TLDR; The URL of this website would soon be fluid.quest
Today, on the thirtieth day of August 2021, as rain continue to shower on Stockholm nearly every day, marks the end of my hunt for a succinct domain name. For a long time, I was not convinced to spend a good handful of money on a virtual asset. That changed recently.
After jumping ships from Blogger, to WordPress, to Tumblr and finally to GitHub pages using Pelican static-site generator, I thought I was done. I had full control on the content and the site generation. It was made using open-source software, which means there was no way the toolchain will not work in the foreseeable future. Therefore, in short the internals were intact. Moreover, my precious visitors to my blog then do not get served ads, cookies or third party tracking scripts.
Everything seemed fine. Until Microsoft bought it. Just because it is a free service and has a large user base does not inspire any confidence that it might stay like this forever. I recall how I used to adore following other blogs on Google Reader until Google swung the axe, decided it was not profitable enough. However, feed readers were easy, they continued to exist, and it was still possible to find alternatives (server based and server-less). In fact this is not an isolated incident. Large corporations always change services, buy new ones, shutdown old ones on their whims and fancies. They would come abruptly, and I should be prepared for this.
In fact, blog and email servers are like Hotel California (You can check out any time you like, but you can never leave) as long as you care about others to be able to find you.
By buying a domain name, you get an address which stays the same, irrespective of where you host it. The host could be GitHub, Gitlab, Codeberg or even a small server powered by a Raspberry Pi! The readers will still be able to find you. And as a bonus, you can choose a domain name which represents your interests better.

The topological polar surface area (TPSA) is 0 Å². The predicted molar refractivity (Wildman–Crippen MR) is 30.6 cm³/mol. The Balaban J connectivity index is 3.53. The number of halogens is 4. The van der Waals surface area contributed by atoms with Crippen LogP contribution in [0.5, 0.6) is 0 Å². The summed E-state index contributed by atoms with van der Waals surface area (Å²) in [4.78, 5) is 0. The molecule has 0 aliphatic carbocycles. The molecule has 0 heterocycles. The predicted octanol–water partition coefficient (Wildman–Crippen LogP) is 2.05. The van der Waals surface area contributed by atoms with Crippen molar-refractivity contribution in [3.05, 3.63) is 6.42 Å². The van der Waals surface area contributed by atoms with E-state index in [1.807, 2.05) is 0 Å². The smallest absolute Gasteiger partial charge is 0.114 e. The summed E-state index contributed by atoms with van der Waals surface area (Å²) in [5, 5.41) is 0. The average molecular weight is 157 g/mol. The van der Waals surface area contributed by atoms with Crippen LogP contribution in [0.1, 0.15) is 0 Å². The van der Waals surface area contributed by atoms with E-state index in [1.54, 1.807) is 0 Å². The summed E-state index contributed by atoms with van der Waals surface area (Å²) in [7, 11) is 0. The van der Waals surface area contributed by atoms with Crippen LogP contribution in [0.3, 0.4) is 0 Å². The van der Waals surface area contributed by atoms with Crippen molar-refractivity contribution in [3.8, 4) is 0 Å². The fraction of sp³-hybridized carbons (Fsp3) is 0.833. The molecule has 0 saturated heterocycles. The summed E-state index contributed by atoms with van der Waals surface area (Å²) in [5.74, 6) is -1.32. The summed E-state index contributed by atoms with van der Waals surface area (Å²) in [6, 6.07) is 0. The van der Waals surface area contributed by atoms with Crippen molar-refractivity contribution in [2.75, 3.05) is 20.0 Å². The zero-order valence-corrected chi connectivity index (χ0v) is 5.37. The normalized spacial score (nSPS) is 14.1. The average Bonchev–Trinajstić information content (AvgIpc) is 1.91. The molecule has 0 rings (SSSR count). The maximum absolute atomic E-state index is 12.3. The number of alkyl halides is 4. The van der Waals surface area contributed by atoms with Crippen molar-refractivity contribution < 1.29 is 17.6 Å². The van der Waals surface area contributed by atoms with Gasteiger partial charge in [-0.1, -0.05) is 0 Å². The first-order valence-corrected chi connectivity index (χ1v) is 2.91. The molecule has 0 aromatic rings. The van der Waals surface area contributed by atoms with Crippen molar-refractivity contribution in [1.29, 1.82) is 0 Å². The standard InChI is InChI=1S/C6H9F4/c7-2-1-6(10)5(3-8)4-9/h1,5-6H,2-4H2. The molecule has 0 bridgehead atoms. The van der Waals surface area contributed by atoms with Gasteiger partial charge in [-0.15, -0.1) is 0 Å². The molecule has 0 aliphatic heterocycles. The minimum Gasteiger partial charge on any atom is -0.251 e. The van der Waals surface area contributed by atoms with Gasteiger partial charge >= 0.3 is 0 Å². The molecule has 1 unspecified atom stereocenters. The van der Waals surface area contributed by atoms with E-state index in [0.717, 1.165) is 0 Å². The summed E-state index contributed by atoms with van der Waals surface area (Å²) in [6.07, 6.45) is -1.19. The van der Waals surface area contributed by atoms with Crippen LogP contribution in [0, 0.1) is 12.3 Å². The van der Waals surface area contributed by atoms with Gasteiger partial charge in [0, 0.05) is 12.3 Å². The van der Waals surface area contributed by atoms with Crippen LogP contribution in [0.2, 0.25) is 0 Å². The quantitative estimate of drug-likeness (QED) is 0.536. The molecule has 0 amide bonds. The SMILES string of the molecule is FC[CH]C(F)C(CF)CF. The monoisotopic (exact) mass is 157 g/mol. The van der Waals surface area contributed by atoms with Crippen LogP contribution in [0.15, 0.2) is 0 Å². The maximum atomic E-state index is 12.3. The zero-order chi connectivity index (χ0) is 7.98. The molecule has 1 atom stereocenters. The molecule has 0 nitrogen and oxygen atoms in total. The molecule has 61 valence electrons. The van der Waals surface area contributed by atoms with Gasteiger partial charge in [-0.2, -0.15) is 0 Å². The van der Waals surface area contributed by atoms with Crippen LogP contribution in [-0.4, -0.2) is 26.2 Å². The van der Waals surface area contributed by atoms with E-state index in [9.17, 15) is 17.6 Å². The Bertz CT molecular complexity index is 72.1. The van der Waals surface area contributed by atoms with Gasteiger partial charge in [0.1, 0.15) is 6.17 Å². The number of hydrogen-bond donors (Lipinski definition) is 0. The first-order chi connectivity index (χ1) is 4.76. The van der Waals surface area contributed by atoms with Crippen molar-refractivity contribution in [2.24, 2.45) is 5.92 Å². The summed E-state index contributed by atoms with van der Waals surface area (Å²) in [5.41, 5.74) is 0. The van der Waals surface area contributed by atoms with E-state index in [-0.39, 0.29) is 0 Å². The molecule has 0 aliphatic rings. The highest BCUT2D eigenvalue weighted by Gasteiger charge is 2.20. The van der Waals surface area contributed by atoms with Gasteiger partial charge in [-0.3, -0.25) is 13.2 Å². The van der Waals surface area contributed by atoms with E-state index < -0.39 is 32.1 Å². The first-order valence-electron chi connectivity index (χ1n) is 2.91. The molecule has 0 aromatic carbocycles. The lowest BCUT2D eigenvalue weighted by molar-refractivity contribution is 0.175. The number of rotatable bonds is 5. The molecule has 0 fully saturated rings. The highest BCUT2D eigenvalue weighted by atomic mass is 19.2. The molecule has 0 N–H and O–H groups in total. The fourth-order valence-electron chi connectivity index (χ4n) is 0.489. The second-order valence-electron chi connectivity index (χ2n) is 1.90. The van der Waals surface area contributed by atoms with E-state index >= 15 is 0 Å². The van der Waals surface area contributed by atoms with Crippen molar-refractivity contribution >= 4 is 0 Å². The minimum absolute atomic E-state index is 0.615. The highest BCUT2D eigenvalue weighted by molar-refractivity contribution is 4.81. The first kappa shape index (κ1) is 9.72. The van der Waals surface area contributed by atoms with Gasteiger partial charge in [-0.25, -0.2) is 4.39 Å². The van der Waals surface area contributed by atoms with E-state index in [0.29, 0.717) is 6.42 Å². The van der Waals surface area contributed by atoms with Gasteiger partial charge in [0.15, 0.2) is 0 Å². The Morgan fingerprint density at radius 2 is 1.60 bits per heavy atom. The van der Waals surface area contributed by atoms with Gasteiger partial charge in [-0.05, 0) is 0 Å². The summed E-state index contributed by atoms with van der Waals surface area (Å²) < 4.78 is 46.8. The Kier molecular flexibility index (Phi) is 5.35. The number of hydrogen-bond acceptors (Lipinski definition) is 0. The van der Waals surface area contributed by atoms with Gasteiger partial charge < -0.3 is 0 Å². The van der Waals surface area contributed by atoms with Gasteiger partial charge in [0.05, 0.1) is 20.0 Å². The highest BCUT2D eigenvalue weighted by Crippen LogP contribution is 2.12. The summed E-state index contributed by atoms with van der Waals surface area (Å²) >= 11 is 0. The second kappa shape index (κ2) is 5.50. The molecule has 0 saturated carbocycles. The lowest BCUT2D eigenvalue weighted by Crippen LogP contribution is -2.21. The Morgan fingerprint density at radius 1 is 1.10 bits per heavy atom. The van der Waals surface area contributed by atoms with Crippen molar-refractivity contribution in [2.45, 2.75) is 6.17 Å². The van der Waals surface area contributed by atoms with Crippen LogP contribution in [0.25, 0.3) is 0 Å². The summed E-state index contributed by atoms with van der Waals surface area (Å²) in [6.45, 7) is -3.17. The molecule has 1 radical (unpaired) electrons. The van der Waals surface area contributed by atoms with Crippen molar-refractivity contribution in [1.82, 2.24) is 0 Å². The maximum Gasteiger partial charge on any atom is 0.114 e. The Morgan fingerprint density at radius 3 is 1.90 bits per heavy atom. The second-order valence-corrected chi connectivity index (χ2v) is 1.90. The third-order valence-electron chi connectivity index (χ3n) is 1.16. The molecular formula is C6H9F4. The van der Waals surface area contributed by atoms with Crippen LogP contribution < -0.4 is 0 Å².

Talking about interests, did you know there are a lot of TLDs (top
level domain names) right now. Dull
.net TLDs of yore are old-fashioned.
The prices can vary a lot! And there are a lot of gotchas to be considered in choosing
the "domain registrar". Where to buy can be confusing to a total beginner.
And this one on receiving emails which I will think about later. Self-hosting emails is not an easy feat.
No single correct or optimal answer exists to which domain name one should buy -- given the plethora of TLDs in the market! The prices are nearly fixed for a given TLD. This caught my eye, and I decided to scrap the table for offline brainstorming.
The result was a small domain-name-search Python tool
By doing so, I was able to check availability of different combinations of
domain names using
whois and visualize costs in an interactive plot. Of
course, it was not perfect, a few domain names which were available were up for
premium registration (prices often exceeding thousands of dollars). Which were
not for me. Once I had a shortlist done, it was easy to reduce the options.
And thus I registered fluid.quest
For now, I can say that:
- It is an ode to the skill that I have been trained in for nearly a decade, Fluid Mechanics.
- The quest post Ph.D. still continues
First I will archive a snapshot of the landing page and this post, in case someone runs into the blog years later with the old URL and receives a 404 error message, wondering what had happened.
I will soon a register the apex domain / subdomain to point to this very website via the new URL. Hopefully, all visits to the current URL ashwinvis.github.io would be redirected by GitHub as long I continue to use their service.
Over a longer period of time, I can turn to a different host with more ethical business model such as Codeberg.
The move is now complete to fluid.quest.
About the author
Ashwin Vishnu Mohanan, Ph.D. in Fluid mechanics